Having a credit card declined can be surprising, embarrassing and frustrating. It can be the result of a big mistake you made – like paying late or maxing out your card. However, in today’s world where credit card fraud is a near-constant threat, our survey showed that a decline doesn’t necessarily mean the cardholder is at fault.
CompareCards asked more than 1,000 cardholders about declined cards and found 22 percent of respondents had a card declined at least once over the past 12 months. Younger Americans were especially vulnerable: 30 percent of millennials and 51 percent of Generation Z had a card declined, compared to 23 percent of Generation X and 6 percent of baby boomers. Men were also more likely than women to say their credit card was declined.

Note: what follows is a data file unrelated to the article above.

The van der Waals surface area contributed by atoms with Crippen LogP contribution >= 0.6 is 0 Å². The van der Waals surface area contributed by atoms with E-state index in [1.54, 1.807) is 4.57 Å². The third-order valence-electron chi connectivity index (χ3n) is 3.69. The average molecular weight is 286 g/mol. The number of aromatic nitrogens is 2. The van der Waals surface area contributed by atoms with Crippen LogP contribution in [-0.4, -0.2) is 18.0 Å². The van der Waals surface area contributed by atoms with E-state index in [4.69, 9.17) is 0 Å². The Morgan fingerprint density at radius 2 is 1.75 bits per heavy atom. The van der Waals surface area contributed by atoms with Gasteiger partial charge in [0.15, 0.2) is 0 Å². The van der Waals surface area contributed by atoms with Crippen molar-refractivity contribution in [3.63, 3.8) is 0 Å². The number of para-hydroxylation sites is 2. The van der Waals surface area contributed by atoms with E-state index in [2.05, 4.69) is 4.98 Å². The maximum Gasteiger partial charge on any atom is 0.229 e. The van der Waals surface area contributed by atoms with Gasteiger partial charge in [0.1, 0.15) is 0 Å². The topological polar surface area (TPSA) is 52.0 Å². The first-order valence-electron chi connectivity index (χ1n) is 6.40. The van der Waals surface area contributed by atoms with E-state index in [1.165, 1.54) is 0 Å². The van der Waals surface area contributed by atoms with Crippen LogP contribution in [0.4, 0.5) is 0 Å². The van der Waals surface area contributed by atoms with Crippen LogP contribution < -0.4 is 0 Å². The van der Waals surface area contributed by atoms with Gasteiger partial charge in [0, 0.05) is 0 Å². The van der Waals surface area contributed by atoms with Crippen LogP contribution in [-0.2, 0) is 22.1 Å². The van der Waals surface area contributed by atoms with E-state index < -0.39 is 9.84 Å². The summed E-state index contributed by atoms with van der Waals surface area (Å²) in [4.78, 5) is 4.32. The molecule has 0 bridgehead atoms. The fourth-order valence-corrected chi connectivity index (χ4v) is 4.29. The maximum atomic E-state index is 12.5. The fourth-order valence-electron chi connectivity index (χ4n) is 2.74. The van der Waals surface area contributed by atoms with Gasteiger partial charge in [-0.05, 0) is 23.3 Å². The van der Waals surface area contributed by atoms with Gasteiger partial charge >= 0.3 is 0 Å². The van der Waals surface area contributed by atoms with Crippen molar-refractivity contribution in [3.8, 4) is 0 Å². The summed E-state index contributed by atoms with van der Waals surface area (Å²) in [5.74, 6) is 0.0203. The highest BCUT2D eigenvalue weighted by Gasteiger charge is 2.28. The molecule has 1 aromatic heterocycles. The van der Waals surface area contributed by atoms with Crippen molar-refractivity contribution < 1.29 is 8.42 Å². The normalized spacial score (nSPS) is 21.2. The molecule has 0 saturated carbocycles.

For decades, a card decline felt like a scarlet letter to many people. It was an embarrassing moment, putting an often-public display on a cardholders’ financial struggles to pay their bills on time or to keep their balances low. While many card declines still happen as a result of user error, the report also found many declines occur through no fault of the cardholder. When asked why their card was declined, a variety of reasons were given:
- 32 percent thought they exceeded their credit limit.
- 29 percent cited fraud protection.
- 16 percent blamed technological errors.
- 16 percent blamed an expired card.
- 14 percent blamed a missed payment.